Researchers in EMC's RSA security division have uncovered an extensive infrastructure propping up the attackers behind the Zeus Trojan.
The findings reflect part of the reason the disruption of Troyak-AS March 9 only caused Zeus traffic to slow, as opposed to stopping it in its tracks. Troyak is just one part of a larger cyber-crime infrastructure helping to provide "bulletproof" hosting to attackers.
"In light of our findings, AS-Troyak appears to be a piece in an intricate puzzle of networks that are used for malicious purposes," RSA said March 17. "We suspect that the purpose of these networks is to connect an armada of eight malicious, bulletproof malware-hosting facilities to the Internet, assuring their constant online presence."
According to RSA, Troyak is one of five upstream providers that surround the eight networks. The other four upstream providers are Taba, Smallshop, Profitlan and Ya. Besides Zeus, the eight networks host other forms of malware as well as servers for the Gozi Trojan and drop servers for the RockPhish gang.
"The connectivity status of the networks that relied on AS-Troyak is unstable, with servers going back online, then off again, as they try to reconnect via several peering options," RSA reported. Troyak meanwhile has sought to redirect its Web traffic through other upstream providers. As of March 16, however, most of the malware servers that used Troyak were functional and using both Troyak and other connections within the cyber-crime ecosystem RSA analyzed.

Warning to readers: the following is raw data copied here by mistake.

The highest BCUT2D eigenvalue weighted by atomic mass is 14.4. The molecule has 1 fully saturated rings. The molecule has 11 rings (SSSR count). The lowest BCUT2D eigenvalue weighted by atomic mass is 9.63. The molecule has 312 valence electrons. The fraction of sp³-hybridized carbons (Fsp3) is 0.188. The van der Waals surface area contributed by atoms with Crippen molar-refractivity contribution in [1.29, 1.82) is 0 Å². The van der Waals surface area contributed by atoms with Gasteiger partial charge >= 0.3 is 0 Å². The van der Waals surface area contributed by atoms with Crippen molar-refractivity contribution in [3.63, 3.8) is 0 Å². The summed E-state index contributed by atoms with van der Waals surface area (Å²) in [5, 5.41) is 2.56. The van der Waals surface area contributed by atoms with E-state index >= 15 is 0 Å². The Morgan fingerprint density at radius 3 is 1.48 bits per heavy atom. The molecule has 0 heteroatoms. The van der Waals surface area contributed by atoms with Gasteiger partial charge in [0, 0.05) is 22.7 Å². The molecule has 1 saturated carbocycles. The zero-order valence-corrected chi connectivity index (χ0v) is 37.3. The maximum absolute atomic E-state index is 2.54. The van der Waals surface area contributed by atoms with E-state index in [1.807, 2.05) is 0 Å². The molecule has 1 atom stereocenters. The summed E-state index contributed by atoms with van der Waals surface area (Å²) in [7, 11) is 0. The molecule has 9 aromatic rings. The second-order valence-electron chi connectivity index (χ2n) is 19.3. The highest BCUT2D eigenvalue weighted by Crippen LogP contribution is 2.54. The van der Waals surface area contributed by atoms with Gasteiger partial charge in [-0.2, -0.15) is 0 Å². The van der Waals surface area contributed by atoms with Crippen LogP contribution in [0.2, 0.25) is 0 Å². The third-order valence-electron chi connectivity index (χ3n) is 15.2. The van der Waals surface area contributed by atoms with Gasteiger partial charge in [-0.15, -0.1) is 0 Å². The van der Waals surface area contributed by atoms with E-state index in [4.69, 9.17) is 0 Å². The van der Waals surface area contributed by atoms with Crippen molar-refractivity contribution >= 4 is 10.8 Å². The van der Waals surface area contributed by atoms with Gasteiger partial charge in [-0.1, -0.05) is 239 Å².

"The way these malicious networks attain bulletproof connectivity is through the intricacy of their connection schemes," RSA explained. "The bulletproof network that harbors the malware itself connects to a legitimate ISP via 'Upstream Providers' (transit autonomous systems), which mask its true location. No actual malware is present on the 'masking' networks. The particular cyber-crime infrastructure we analyzed uses five upstream providers to hide its connections to the Internet."
RSA stressed, "Each upstream provider is able to connect to multiple legitimate ISPs; those remain unaware of the malware-hosting servers that indirectly exploit their services."
Sean Brady, manager of the Identity Protection and Verification Group at RSA, told eWEEK that it is atypical for organized crime to reach this level of extensive operating infrastructure because of the difficulty involved in a criminal operation building itself up to this scale.
"What has become typical, though, are fraudsters, not necessarily even directly affiliated with the organized crime groups, [who] recognize the value of the services provided and pay money to use the infrastructure for their own fraudulent purposes," Brady said. "It is analogous to legitimate Internet usage-there are not that many large-scale ISPs in the world given their cost of infrastructure, but there are millions of people willing to pay the ISPs to use their services."